Wednesday, October 13, 2010

Substitute Teacher Orientation

This morning I attended the Jordan School District substitute teacher orientation. Running over two hours (put 125 or so teachers in a room, and they'll ask a lot of questions), we covered everything from blood borne pathogens to pay rates to expectations to how one could choose to be informed of a job: Instead of waiting for a phone call as early as 5:30 a.m., I can choose if and when the school district would call me. Even better, I can search and view for subbing gigs online, which is great, since I don't want to carry my phone around waiting for a phone call. Using the online system (Aesop), I can also choose which schools I do or do not want to work at, which is helpful insofar I do not want to work at elementary schools.

Throughout this orientation, though, there were two things that were difficult to understand. Students are disallowed from sharing medication, which I actually do understand, but apparently "medication" also includes aspirin. If students are found to be handing aspirin over to another student, the students are then considered guilty of selling or pushing drugs. While I certainly don't condone students using dangerous drugs or even sharing prescription medication, not being able to give a classmate some aspirin because she has a monstrous headache seems a bit farfetched.

One particular question had been raised in past years, and was brought up by the woman running the orientation: What happens if one were no longer able to logon to Aesop? This, then, would be an indication that one's services would no longer be required. Apparently one can be terminated without warning, and without reason. I'm familiar with many states utilizing At-Will employment, but I find it disconcerting that I would not be given a reason for termination. (At least being told that there was no reason, as opposed to a reason, would help; otherwise, I'm left wondering what I did terribly wrong, remaining ignorant, and not being able to correct the behavior.) Additionally, my file is apparently so confidential that even I can't see what's in my own file. I don't have much experience in this, but it strikes me as worrisome that I can't have access to something that directly pertains to my career, and that could help or harm me.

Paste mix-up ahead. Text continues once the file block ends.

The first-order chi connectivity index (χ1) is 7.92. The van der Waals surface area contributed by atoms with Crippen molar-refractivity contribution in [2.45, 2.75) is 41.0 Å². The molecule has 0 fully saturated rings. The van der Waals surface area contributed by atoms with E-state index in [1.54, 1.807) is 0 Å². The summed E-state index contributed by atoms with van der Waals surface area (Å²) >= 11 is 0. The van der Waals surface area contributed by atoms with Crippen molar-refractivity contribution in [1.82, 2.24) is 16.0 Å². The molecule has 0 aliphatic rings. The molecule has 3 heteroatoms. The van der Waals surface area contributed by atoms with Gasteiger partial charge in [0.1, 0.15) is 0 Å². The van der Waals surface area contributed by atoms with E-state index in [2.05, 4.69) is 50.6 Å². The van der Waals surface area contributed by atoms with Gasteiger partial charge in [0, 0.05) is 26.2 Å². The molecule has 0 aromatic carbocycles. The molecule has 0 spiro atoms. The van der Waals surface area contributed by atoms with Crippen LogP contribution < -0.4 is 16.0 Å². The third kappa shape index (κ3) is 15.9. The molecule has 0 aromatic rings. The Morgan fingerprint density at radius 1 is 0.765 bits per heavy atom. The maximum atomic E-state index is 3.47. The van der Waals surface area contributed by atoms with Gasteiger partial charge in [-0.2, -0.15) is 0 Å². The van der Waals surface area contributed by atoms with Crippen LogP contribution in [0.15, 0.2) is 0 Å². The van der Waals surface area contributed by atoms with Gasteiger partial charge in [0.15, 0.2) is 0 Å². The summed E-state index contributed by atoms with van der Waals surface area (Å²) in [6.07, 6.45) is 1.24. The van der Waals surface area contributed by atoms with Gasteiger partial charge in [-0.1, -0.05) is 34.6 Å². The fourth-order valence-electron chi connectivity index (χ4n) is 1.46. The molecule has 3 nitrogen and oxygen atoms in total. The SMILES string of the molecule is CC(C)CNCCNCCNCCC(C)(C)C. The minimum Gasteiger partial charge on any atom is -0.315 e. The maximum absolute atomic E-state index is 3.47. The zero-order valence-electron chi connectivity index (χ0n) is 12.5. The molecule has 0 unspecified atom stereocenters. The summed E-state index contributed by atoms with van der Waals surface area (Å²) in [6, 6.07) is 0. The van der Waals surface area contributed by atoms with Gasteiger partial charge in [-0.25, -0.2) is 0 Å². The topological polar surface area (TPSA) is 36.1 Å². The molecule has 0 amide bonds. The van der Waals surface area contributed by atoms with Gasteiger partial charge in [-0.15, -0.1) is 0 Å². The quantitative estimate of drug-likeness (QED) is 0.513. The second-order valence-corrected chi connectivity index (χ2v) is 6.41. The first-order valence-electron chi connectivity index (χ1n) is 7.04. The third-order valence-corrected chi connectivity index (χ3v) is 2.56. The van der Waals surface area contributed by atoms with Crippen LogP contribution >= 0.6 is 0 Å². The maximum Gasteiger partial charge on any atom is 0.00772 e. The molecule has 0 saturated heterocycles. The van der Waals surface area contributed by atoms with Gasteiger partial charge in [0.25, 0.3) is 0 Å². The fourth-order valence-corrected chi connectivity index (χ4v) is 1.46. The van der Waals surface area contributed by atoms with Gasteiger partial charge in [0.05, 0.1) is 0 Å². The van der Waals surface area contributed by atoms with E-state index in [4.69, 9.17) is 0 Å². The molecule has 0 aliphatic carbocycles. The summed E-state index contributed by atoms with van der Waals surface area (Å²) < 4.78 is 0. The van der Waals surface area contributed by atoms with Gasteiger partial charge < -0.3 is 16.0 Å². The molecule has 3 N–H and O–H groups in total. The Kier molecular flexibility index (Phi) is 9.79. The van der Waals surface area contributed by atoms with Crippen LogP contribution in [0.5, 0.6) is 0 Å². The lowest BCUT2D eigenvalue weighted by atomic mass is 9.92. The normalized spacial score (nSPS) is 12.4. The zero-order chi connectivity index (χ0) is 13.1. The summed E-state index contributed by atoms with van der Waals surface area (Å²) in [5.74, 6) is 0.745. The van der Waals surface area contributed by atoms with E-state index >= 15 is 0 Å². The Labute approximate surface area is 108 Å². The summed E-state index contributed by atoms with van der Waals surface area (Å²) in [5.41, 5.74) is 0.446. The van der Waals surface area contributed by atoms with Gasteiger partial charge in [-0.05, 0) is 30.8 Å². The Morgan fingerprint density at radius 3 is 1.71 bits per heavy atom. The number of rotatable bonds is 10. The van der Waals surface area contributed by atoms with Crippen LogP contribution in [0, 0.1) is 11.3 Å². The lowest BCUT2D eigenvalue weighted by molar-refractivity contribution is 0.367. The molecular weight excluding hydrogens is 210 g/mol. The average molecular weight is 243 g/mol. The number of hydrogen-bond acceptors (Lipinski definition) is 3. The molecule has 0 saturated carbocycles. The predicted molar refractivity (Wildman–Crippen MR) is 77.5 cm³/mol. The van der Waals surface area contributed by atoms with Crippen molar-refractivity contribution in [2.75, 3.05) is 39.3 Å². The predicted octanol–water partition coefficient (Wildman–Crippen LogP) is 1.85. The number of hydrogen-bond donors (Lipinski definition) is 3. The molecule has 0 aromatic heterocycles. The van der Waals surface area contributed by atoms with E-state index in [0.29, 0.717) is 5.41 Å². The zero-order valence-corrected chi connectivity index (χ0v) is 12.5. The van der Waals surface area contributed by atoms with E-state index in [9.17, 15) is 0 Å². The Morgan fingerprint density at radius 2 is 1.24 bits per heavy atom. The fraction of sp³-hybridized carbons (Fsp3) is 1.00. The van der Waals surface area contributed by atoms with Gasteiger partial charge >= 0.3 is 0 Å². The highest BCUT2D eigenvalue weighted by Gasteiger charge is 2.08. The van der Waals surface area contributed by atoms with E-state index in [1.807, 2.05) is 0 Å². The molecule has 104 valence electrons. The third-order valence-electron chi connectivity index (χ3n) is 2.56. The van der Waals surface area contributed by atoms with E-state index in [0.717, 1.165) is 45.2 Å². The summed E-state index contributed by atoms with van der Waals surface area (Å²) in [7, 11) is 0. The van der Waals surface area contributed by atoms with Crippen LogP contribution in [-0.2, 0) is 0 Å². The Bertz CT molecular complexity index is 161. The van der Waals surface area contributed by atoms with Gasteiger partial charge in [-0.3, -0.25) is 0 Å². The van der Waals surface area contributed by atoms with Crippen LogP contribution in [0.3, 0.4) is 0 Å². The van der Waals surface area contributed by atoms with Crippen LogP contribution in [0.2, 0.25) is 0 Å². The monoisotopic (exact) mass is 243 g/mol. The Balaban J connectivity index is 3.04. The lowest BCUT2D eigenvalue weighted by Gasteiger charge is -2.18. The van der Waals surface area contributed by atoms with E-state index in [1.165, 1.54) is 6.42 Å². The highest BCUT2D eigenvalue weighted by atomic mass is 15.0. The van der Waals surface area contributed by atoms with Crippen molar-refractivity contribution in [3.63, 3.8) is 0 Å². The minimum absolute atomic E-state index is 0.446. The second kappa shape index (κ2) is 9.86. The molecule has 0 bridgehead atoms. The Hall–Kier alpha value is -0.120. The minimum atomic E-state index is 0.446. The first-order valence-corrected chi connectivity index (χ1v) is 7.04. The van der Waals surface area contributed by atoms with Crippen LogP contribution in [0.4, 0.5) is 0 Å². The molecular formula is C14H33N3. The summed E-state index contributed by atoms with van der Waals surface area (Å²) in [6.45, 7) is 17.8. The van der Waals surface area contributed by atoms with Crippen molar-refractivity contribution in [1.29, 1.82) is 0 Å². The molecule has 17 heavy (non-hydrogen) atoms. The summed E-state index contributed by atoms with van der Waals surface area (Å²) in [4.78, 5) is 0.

1. The deal with sharing aspirin or other over the counter medications is because if something happens to the student that takes the drugs given to them and has a reaction of some kind, then the student that gave them the medicine could be held liable. It is the same for teachers, I cannot give any student tylenol for a headache because I don't know their medical history. Yes, of course, most of the time it's probably not an issue, but there is that ONE time that something went wrong and now it is mandated that nobody share any kind of drugs.
    As for the issue of being terminated without knowing what went wrong, I would venture to say unless you did something really, really bad, it isn't going to happen. That only happens when we have subs that don't do their job - they talk on their cell phone all class period, don't follow the teacher's directions and do something that is completely inappropriate like showing a movie without permission, etc. Most of the time, subs will get a warning if they are doing something that a particular school deems inappropriate. Our subs get three chances before they are not allowed to sub on our campus any more. If you're a good sub - you maintain control of the class, do what the teacher asks, etc. then you'll get to a point where teachers will ask for you and you can schedule gigs in advance. Until then, you'll have to check AESOP often to get the jobs.
    You'd be surprised at the subs I've dealt with that cannot follow instructions, run a powerpoint presentation, or figure out how to work a DVD player.

  2. Ok, true, I hadn't considered that Tylenol (or the equivalent) could cause a reaction; this would obviously be a rather crummy thing to happen. I still maintain that labeling that action as pushing drugs is a bit harsh, though. Yikes.

    I would absolutely believe that subs are not always capable of following instruction - I think this applies to a good segment of the population. The lack-of-tech-fu bothers me a lot, as well; some things seem so inherently necessary to know.